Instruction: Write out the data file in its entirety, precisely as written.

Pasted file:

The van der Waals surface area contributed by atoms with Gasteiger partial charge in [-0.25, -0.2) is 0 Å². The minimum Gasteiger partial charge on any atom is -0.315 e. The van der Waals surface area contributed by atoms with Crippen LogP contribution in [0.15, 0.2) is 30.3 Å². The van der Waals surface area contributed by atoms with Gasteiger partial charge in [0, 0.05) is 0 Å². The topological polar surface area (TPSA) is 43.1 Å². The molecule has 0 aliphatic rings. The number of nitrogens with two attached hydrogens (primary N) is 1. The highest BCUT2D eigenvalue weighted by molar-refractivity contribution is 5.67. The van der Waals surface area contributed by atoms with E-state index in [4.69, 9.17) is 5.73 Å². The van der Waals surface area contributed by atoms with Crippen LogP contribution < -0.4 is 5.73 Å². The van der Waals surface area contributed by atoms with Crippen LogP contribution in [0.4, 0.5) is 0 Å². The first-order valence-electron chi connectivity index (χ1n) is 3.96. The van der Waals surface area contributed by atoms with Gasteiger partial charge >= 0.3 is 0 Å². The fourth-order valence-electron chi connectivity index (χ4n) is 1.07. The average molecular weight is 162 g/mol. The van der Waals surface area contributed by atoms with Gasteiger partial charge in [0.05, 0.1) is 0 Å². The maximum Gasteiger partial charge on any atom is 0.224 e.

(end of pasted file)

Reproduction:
The van der Waals surface area contributed by atoms with Gasteiger partial charge in [-0.25, -0.2) is 0 Å². The minimum Gasteiger partial charge on any atom is -0.315 e. The van der Waals surface area contributed by atoms with Crippen LogP contribution in [0.15, 0.2) is 30.3 Å². The van der Waals surface area contributed by atoms with Gasteiger partial charge in [0, 0.05) is 0 Å². The topological polar surface area (TPSA) is 43.1 Å². The molecule has 0 aliphatic rings. The number of nitrogens with two attached hydrogens (primary N) is 1. The highest BCUT2D eigenvalue weighted by molar-refractivity contribution is 5.67. The van der Waals surface area contributed by atoms with E-state index in [4.69, 9.17) is 5.73 Å². The van der Waals surface area contributed by atoms with Crippen LogP contribution < -0.4 is 5.73 Å². The van der Waals surface area contributed by atoms with Crippen LogP contribution in [0.4, 0.5) is 0 Å². The first-order valence-electron chi connectivity index (χ1n) is 3.96. The van der Waals surface area contributed by atoms with Gasteiger partial charge >= 0.3 is 0 Å². The fourth-order valence-electron chi connectivity index (χ4n) is 1.07. The average molecular weight is 162 g/mol. The van der Waals surface area contributed by atoms with Gasteiger partial charge in [0.05, 0.1) is 0 Å². The maximum Gasteiger partial charge on any atom is 0.224 e.